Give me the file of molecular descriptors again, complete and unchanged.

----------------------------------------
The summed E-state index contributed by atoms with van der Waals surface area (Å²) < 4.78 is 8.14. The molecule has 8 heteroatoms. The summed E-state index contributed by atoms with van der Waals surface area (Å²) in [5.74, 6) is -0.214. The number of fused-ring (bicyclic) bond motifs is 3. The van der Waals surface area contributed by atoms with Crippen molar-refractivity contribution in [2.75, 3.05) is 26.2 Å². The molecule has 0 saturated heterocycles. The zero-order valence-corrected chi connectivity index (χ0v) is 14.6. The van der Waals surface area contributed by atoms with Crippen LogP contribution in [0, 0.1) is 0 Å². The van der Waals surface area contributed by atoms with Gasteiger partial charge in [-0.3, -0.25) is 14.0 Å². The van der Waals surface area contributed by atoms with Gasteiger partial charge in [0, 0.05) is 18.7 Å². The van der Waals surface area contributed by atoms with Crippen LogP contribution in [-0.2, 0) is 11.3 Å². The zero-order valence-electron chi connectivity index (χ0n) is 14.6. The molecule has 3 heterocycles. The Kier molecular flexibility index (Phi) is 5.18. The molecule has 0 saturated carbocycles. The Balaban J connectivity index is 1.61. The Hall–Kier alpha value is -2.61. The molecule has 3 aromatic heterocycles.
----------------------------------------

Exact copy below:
The summed E-state index contributed by atoms with van der Waals surface area (Å²) < 4.78 is 8.14. The molecule has 8 heteroatoms. The summed E-state index contributed by atoms with van der Waals surface area (Å²) in [5.74, 6) is -0.214. The number of fused-ring (bicyclic) bond motifs is 3. The van der Waals surface area contributed by atoms with Crippen molar-refractivity contribution in [2.75, 3.05) is 26.2 Å². The molecule has 0 saturated heterocycles. The zero-order valence-corrected chi connectivity index (χ0v) is 14.6. The van der Waals surface area contributed by atoms with Crippen LogP contribution in [0, 0.1) is 0 Å². The van der Waals surface area contributed by atoms with Gasteiger partial charge in [-0.3, -0.25) is 14.0 Å². The van der Waals surface area contributed by atoms with Gasteiger partial charge in [0, 0.05) is 18.7 Å². The van der Waals surface area contributed by atoms with Crippen LogP contribution in [-0.2, 0) is 11.3 Å². The zero-order valence-electron chi connectivity index (χ0n) is 14.6. The molecule has 3 heterocycles. The Kier molecular flexibility index (Phi) is 5.18. The molecule has 0 saturated carbocycles. The Balaban J connectivity index is 1.61. The Hall–Kier alpha value is -2.61. The molecule has 3 aromatic heterocycles.